- About Us
- Local Savings
- Green Editions
- Legal Notices
- Weekly Ads
Mayor releases parking strategy
POULSBO — After years of reviewing studies and discussing Poulsbo’s downtown parking problems, the Poulsbo City Council is ready to conduct a serious overhaul of the parking system.
“Talking is easy, the meetings are easy … now its time to really do the work,” Mayor Becky Erickson said.
Erickson recently released a preliminary Downtown Parking Implementation Strategy, which will be reviewed by two council committees before the full council in September.
The plan drafts five tasks to be achieved between September and 2014 to combat downtown parking issues. The plan was drafted following frustrations, and then suggestions, from downtown business owners and patrons during a June 27 city council workshop.
The five tasks are spaced out over time to determine what is effective, without the city spending unnecessary funds on parking.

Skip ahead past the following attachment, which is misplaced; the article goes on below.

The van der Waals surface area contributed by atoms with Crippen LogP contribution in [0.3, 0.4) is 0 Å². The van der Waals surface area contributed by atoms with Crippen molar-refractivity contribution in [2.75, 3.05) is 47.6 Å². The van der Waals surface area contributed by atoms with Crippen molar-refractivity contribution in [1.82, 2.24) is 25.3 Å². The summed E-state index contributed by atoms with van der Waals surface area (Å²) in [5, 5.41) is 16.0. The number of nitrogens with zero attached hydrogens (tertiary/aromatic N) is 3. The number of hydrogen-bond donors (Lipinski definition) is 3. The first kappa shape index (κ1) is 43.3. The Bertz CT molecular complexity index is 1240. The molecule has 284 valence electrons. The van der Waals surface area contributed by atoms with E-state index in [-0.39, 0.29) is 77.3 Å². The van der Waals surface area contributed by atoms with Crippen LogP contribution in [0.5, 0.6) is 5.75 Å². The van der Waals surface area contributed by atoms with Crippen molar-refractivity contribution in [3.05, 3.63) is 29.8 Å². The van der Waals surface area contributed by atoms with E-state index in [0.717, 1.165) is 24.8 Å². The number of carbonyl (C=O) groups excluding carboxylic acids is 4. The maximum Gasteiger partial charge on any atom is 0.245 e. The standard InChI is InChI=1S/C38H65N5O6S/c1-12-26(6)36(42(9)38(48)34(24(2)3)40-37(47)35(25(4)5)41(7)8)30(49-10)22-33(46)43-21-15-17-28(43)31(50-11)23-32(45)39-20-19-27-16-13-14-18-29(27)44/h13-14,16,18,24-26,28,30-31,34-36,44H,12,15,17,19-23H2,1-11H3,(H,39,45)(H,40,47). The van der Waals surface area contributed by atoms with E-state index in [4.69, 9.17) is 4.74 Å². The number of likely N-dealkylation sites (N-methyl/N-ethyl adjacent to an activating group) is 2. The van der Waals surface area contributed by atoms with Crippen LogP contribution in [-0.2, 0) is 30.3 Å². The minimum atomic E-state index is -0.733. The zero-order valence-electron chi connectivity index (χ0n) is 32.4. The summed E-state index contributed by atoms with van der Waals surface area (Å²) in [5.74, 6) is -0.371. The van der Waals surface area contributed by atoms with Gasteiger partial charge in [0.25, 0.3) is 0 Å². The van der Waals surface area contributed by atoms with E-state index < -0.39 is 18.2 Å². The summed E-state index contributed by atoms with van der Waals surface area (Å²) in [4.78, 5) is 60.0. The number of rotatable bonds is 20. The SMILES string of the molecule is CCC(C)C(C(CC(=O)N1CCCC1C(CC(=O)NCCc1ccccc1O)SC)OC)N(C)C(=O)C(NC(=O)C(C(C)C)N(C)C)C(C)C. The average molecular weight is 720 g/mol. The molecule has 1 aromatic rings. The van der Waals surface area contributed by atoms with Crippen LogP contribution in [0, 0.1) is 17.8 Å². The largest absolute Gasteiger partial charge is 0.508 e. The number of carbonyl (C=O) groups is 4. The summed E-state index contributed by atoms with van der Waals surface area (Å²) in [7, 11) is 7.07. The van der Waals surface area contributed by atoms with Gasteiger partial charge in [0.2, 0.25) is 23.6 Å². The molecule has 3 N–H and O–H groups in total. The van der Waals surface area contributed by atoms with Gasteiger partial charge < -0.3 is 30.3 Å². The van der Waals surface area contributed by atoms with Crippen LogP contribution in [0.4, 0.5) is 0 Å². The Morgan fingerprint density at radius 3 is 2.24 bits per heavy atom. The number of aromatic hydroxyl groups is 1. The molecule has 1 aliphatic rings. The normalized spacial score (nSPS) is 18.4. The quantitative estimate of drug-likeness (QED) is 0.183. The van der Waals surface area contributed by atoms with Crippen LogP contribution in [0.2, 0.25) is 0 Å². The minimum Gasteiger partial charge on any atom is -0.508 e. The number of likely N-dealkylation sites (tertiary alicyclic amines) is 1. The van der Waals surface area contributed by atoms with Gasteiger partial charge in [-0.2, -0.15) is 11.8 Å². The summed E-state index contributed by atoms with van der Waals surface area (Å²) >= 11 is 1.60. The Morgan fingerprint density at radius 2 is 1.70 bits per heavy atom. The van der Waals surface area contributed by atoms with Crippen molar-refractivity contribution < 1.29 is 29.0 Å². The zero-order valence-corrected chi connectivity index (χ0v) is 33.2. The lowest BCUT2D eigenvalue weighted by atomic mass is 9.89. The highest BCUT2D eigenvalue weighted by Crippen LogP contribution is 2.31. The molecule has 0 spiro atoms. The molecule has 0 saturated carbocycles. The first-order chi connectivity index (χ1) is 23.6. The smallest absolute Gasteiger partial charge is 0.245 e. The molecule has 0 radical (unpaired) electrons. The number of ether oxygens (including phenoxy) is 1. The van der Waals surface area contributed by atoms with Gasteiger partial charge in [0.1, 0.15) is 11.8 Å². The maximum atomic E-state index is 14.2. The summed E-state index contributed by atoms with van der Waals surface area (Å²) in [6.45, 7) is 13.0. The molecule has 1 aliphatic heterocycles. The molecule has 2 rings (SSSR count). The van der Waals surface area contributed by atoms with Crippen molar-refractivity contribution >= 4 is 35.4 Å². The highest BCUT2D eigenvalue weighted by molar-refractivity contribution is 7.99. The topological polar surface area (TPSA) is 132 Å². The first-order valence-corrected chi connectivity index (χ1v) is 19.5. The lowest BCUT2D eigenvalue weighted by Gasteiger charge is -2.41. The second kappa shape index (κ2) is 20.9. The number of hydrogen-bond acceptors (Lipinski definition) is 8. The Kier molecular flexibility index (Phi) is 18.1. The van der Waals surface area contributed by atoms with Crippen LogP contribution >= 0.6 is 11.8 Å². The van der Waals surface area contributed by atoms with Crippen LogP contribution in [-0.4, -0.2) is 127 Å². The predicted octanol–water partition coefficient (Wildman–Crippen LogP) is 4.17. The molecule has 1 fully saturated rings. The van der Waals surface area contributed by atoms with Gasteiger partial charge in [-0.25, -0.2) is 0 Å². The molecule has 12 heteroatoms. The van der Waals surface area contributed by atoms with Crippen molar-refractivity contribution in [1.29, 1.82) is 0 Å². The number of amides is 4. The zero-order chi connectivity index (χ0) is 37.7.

— Task one: Enforce time limits. Action: Decide if more prominent signage is needed; determine what are the peak parking hours and/or days when limits should be enforced; and find out which parking lots are used by short-term and long-term users. Parking tickets are $30.
— Task two: Review opportunities for added parking. Action: Alter 3rd Avenue construction plans to maximize parking; add compact stalls, motorcycle and bicycle racks, and carpool spaces; coordinate with Kitsap Transit for downtown opportunities.
— Task three: Paid parking. Action: Review whether enforcement was successful or if paid parking is needed; determine what lot should have a paid system.
— Task four: Long-term parking. Action: Review if enforcement and/or paid parking has reduced demand, or if there is still a shortage of spaces. If there is a shortage, the city will coordinate with the Historic Downtown Poulsbo Association, Port of Poulsbo and other stakeholders to designate a permit-only parking area, possibly for an employee parking lot.
— Task five: Check-in. Action: The mayor, council and Public Works and Planning departments will quarterly check-in on the tasks, during council meetings, to keep everyone on track.
Planner Alyse Nelson said there are 1,199 parking spaces in the downtown core.
The consensus so far is the problem is turnover — not enough parking spots during peak hours, compounded by fact many users are long-term, such as downtown business employees.
Erickson said the Finance Committee will review the draft Aug. 15, the Public Works Committee will review Aug. 22, and the resolution will come to full council Sept. 5.